In its quest to become world leader in top industries of the future, Chinese researchers are collaborating more with US academics than with Europeans
There is more research collaboration between the US and China than between China and the EU, according to a report on innovation policy in China published last week by the European Commission’s Joint Research Centre.
US-Chinese co-publications outstrip EU-Chinese publications by around 3:1 across multiple fields, including engineering, medicine, computer science, mathematics, and energy. There are also more than twice as many Chinese authors in the US and vice versa, as there are Chinese authors in the EU, or European authors in China.
This is one nugget from the report, which gives a forensic assessment of the current position of China’s innovation system vis-à-vis that of the US and Europe.
Where EU-Chinese co-publications acknowledge the source of their funding, they are far more likely to be funded by China than the EU or member states. However, funding from EU member states was acknowledged around five times as frequently as funding from the European Commission.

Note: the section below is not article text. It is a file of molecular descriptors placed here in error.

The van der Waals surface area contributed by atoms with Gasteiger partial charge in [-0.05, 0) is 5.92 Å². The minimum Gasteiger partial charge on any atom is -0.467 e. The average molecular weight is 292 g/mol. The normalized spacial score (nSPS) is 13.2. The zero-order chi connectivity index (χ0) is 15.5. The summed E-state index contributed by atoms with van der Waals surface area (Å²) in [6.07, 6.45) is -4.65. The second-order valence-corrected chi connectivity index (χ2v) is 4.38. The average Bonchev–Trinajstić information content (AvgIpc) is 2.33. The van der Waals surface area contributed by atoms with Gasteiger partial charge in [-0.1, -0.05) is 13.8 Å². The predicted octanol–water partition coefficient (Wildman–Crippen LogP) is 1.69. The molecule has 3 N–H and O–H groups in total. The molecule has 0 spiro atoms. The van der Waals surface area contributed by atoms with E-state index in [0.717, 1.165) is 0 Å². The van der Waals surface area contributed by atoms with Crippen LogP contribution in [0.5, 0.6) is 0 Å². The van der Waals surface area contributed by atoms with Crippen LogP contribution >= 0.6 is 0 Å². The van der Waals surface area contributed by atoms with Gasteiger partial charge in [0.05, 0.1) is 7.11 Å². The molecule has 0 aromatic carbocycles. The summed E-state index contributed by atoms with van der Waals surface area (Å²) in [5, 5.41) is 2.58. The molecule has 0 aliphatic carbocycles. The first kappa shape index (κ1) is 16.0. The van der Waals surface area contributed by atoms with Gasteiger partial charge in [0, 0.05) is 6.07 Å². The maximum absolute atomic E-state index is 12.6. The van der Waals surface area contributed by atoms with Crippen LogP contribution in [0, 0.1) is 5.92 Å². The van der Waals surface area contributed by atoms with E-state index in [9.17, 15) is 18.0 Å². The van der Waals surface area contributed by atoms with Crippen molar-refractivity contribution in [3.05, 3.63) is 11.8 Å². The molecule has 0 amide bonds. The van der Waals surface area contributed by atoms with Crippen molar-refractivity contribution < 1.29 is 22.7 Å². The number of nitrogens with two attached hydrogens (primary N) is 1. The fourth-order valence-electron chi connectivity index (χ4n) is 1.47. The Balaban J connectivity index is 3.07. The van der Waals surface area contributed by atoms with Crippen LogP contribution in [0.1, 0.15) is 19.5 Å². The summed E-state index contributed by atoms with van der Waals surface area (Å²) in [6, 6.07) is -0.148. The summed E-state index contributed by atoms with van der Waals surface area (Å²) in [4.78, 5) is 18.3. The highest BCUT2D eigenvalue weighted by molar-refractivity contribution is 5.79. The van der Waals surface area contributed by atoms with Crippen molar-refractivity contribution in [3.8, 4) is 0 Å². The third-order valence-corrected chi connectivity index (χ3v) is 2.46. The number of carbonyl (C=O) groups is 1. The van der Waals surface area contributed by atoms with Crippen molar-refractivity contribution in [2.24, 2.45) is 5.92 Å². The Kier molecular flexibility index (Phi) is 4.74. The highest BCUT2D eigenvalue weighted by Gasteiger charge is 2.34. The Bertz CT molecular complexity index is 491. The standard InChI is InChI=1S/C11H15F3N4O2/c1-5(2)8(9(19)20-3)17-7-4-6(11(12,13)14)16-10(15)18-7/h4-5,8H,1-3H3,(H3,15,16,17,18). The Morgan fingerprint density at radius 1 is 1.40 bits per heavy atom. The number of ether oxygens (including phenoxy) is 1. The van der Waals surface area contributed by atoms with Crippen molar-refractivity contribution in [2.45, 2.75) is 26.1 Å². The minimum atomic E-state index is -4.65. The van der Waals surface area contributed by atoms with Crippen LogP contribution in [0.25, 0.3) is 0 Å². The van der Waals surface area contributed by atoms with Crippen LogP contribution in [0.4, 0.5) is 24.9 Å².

In 2000, Chinese co-publications with the EU were rare, and there were not many more US-Chinese co-publications either. While Chinese research cooperation with both the EU and the US grew steadily from 2000-2017, US co-publications grew much faster.
But taking citations as a proxy for impact, European researchers are still ahead of China. Using data from Scopus, the search and indexing service for academic research, the JRC found that more than 25 per cent of the top 10 per cent most-cited papers were from the EU, compared to just over 15 per cent from China. However, China’s presence in the top 10 per cent most cited works has been increasing slowly since 2006, while the EU and US shares have been falling.
Through its ‘Made in China 2025’ policy, China aims to become a world leader in key industries, strengthening its domestic innovation capacity, in order to reduce reliance on foreign technologies.
The study concludes China has become a major competitor in several rapidly expanding high tech sectors. As a response, the EU needs to boost its industrial and research and innovation performance, while developing a trade policy that ensures a level playing field for EU companies in China.